The post-Starbucks coffee trend of third-wave coffee, popularly embodied by places like Blue Bottle Coffee in San Francisco and Brooklyn, refers to a meticulous brewing process that’s more chemistry lab, less café. These outposts and their patrons will espouse the benefits of slow-drip coffee as having more flavor and less acidity. It’s especially true during the hotter (albeit now winding down) seasons, when iced coffee orders skyrocket. Most iced coffee, however, is just leftover drip coffee playing dress up with ice cubes.
“Real” cold brew coffee happens one of two ways: Full immersion brewing, which mimics the French press but takes half a day to brew. The second is slow-drip brewing, which more delicately captures the coffee flavor by not flooding the beans all at once. Done right, it's akin to wine (or beer for some): There are notes of different spices, the coffee can be nutty or like caramel. It’s no wonder why the counter-service market has done so well. But the same experience hasn’t been available for at-home cold coffee drinkers, until now: A newly launched coffee maker on Kickstarter--the Cold Bruer--could fill that white space in the market.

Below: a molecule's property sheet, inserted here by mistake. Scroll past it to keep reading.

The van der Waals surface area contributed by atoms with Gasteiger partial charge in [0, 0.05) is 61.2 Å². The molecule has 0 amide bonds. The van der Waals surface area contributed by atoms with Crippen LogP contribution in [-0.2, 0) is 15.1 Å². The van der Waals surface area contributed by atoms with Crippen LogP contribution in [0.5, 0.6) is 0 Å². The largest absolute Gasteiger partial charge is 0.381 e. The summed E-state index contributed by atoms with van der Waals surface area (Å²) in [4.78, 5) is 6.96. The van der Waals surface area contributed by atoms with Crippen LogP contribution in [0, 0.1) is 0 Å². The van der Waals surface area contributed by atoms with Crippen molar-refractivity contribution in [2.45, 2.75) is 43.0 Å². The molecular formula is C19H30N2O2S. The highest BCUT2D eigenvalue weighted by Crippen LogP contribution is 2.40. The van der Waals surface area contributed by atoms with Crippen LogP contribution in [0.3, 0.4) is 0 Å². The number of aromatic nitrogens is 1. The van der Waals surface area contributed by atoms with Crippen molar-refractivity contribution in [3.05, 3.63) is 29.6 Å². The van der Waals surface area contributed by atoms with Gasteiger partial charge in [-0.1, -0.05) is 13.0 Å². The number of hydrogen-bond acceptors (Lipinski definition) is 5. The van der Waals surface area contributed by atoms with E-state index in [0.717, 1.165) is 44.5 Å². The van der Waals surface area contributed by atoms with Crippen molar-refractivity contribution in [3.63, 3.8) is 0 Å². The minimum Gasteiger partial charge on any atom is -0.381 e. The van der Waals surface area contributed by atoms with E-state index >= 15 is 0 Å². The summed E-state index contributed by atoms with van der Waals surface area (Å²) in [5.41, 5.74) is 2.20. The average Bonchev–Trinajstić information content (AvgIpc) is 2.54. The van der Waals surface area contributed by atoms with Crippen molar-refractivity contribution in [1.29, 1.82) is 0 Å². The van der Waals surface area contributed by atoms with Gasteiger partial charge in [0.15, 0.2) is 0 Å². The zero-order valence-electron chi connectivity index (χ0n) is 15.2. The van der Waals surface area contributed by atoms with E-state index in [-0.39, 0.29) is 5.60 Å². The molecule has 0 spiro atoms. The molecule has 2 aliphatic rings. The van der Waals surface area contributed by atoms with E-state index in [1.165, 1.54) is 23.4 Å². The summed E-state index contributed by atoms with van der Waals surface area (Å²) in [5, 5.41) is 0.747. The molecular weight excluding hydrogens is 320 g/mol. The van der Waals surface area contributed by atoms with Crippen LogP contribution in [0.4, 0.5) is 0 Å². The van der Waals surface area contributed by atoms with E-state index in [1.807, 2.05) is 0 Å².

“You can walk into a third-wave coffee shop and see these giant contraptions that look like lab equipment, slowly dripping coffee,” says Cold Bruer cofounder Andy Clark. “If you want to try the cold brew from these things, you're going have to be willing to pay a pretty high price for it.” Consumer options like the Yama produce great coffee, and look astounding, but have elevated price points that don’t appeal to typical coffee drinkers.
Clark and his cohort, Gabe Herz, created the Cold Bruer first and foremost for user convenience--which wasn’t easy: “We were trying to make a piece of equipment that is normally three feet tall shrink down to be able to fit in the refrigerator,” Clark says. They also wanted it to work with existing Aeropress filters for consumer convenience. By modeling the Bruer partly after the simple technology of a Chemex, Clark and Herz crafted a 24-ounce borosilicate glass and added their own food-grade silicone adjustable valve to separate the coffee and water chambers--where the actual dripping happens. Then it's just 3 to 12 hours (depending on your preference) until cold, full-bodied, almond-y, herbal-tinged, cold coffee is ready to serve.
Get your own Cold Bruer for $50, through the team's Kickstarter campaign.